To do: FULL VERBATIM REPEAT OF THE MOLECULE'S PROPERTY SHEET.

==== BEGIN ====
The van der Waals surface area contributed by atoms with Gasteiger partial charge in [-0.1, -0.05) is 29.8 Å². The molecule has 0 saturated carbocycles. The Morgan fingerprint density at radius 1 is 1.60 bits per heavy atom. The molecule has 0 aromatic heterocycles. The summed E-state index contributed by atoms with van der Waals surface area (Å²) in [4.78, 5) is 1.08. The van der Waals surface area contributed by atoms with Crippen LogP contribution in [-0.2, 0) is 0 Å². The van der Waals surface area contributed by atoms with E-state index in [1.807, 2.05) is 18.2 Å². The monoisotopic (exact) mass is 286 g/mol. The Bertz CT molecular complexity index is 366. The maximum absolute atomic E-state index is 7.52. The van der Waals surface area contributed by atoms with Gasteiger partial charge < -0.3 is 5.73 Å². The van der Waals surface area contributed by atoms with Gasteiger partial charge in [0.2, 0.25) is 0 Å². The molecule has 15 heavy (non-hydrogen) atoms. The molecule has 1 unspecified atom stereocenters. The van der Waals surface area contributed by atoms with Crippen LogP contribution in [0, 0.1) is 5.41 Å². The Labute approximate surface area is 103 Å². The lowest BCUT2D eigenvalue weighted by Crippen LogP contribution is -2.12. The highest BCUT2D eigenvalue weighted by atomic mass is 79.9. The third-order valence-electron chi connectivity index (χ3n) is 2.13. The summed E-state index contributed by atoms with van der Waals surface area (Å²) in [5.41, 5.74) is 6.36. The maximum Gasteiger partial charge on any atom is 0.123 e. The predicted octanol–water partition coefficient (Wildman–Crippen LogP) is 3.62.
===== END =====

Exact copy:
The van der Waals surface area contributed by atoms with Gasteiger partial charge in [-0.1, -0.05) is 29.8 Å². The molecule has 0 saturated carbocycles. The Morgan fingerprint density at radius 1 is 1.60 bits per heavy atom. The molecule has 0 aromatic heterocycles. The summed E-state index contributed by atoms with van der Waals surface area (Å²) in [4.78, 5) is 1.08. The van der Waals surface area contributed by atoms with Crippen LogP contribution in [-0.2, 0) is 0 Å². The van der Waals surface area contributed by atoms with E-state index in [1.807, 2.05) is 18.2 Å². The monoisotopic (exact) mass is 286 g/mol. The Bertz CT molecular complexity index is 366. The maximum absolute atomic E-state index is 7.52. The van der Waals surface area contributed by atoms with Gasteiger partial charge < -0.3 is 5.73 Å². The van der Waals surface area contributed by atoms with Gasteiger partial charge in [0.2, 0.25) is 0 Å². The molecule has 15 heavy (non-hydrogen) atoms. The molecule has 1 unspecified atom stereocenters. The van der Waals surface area contributed by atoms with Crippen LogP contribution in [0, 0.1) is 5.41 Å². The Labute approximate surface area is 103 Å². The lowest BCUT2D eigenvalue weighted by Crippen LogP contribution is -2.12. The highest BCUT2D eigenvalue weighted by atomic mass is 79.9. The third-order valence-electron chi connectivity index (χ3n) is 2.13. The summed E-state index contributed by atoms with van der Waals surface area (Å²) in [5.41, 5.74) is 6.36. The maximum Gasteiger partial charge on any atom is 0.123 e. The predicted octanol–water partition coefficient (Wildman–Crippen LogP) is 3.62.